I’ve been a composter for quite a few years…piling much of my garden clippings and all of my vegetative kitchen scraps in a three sided bin and layering in leaves that I gather each fall and save for just this purpose. But I’ve always been what some would call a lazy composter…willing to wait for months for the magic to happen in its own sweet time.
This spring I decided to become a more involved part of the process and to jump start implementing that decision I took myself off to Central Park and the most recent Master Gardener sponsored class in composting and vermiculture techniques.
On a cold, windy Saturday a group of 10 or so gardeners gathered near the compost bins in Central Park and heard Steve Radosevich speak and demonstrate proper compost pile building strategies.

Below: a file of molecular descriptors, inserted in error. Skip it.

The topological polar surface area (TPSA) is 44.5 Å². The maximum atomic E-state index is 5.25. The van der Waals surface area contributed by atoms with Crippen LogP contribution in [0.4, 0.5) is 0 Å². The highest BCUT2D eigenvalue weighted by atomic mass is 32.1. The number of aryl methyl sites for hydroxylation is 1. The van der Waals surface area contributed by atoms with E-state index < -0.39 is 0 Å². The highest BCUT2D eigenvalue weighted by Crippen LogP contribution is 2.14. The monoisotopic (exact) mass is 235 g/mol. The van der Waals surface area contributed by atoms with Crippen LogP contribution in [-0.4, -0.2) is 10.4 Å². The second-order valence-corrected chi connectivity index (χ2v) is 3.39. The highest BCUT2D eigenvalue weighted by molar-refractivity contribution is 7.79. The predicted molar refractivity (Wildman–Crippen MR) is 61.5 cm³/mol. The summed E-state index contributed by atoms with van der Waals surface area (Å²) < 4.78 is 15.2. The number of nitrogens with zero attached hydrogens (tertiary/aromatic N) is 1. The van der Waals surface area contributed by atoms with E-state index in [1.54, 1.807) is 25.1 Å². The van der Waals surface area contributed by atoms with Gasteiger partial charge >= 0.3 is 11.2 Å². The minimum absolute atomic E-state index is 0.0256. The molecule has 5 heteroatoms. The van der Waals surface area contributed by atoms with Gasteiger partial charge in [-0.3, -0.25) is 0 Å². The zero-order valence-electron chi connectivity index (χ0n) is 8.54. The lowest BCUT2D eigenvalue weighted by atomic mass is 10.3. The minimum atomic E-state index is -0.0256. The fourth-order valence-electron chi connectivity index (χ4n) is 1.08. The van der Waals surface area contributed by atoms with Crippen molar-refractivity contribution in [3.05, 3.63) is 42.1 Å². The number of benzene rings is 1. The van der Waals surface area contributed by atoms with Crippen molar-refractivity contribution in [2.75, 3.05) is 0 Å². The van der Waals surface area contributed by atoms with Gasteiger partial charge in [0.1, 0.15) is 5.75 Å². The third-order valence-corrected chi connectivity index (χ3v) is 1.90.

All are welcome to these free workshops and it appeared that there were gardeners of all levels of experience. Good compost materials were discussed as well as what NOT to add to your mix…unless you would like to increase your local rodent population. It felt as if we were being allowed into the secret compost society as Steve shared with us his sources of free materials to add to our garden clippings and kitchen scraps.
Handouts were supplied that outlined the “compost in a hurry” process as well as the “pile it up and let it rot” method. Plans for building compost bins were also available.
Once we had covered traditional compost piles we moved on to vermicomposting. I am really excited about this…although I’m not sure why. I guess there is something that I find cool and yet challenging about turning a few kitchen scraps into major black gold for the garden. And OK….I’ll admit…someone gave me a worm bin years ago and I killed all the poor things. I hope this doesn’t mean that no one will trust me with a new batch of worms because I am determined to try again. And with the information I learned I think those little wigglers stand a pretty good chance this time!